The Navy commissioned its 71st Arleigh Burke-class destroyer Saturday in Charleston, S.C., on Saturday.
USS Frank E. Petersen Jr. (DDG-121), which is named in honor of Lt. Gen. Frank Petersen, the first Black Marine aviator and three-star general, will be based at Joint Base Pearl Harbor-Hickam.
The nearly 9,500-ton ship was commissioned in front of an audience that included both Navy Secretary Carlos Del Toro and Chief of Naval Operations Adm. Mike Gilday.
“It’s fitting that a name synonymous with service and sacrifice be emblazoned on the steel of this American warship,” Gilday said at the ceremony, according to a Navy news release. “Sailors aboard this mighty warship will deploy wherever, whenever needed, with General Petersen’s fighting spirit and tenacity, for generations to come.”
Marine Corps Commandant Gen. David Berger, as well as George Nungesser, the vice president of program management with HII’s Ingalls Shipbuilding, were also in attendance.
Frank E. Petersen Jr. left Ingalls Shipbuilding in April to head to Charleston for the commissioning. It is the 33rd destroyer Ingalls built for the Navy. The shipbuilder is currently contracted to build five more as well, according to an HII news release.
The ship was sponsored by D’Arcy Neller, wife of Gen. Robert Neller, the former commandant of the Marine Corps, and Alicia Petersen, the wife of Frank Petersen.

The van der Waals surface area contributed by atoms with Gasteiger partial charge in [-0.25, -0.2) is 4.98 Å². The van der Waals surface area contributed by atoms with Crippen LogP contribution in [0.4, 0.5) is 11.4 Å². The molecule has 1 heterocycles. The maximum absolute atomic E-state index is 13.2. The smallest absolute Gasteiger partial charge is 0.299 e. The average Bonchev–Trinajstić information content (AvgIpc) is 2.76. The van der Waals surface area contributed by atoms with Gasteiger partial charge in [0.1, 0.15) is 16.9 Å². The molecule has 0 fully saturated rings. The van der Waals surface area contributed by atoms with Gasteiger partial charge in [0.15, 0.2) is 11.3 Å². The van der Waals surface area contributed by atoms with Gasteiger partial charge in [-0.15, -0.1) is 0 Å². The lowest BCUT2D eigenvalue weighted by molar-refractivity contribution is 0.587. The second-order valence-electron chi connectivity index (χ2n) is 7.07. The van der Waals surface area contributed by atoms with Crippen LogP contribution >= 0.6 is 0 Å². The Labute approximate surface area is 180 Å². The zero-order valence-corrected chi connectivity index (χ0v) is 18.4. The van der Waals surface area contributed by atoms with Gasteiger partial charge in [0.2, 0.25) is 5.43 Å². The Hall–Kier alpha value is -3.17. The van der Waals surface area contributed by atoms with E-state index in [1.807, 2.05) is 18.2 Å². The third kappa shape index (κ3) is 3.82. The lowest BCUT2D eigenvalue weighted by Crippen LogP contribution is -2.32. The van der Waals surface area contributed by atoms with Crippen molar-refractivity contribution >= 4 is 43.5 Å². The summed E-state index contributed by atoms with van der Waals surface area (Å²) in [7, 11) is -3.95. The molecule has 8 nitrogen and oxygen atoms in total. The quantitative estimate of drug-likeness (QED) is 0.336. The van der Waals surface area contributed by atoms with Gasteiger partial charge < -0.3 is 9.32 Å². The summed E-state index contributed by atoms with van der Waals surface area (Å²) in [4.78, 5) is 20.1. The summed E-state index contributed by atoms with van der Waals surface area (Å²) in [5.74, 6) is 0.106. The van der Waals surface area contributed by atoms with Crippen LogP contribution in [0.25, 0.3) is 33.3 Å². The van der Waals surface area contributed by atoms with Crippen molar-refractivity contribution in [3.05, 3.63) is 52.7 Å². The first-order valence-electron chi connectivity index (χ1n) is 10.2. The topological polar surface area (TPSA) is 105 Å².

Alicia Petersen died in September 2021 and was represented at the commissioning by her daughters, who gave the “Man our ship and bring her to life” order with Neller.
The crew of Frank E. Petersen Jr., led by Cmdr. Daniel Hancock, will give the ship its life, Neller said in her remarks.
“The namesake of this ship was a warrior,” she said, according to the news release. “He always went to the sound of the guns; he was always prepared and smart about the risks he took. You all need to be the same. Always be prepared. Work hard and when the time comes, you will be ready to go into the jaw of the tiger.”
Petersen served 38 years in the Marine Corps before retiring in 1988, according to the release. Among his accolades are the Defense Superior Service Medal, the Purple Heart, the Distinguished Flying Cross and the Meritorious Service Medal.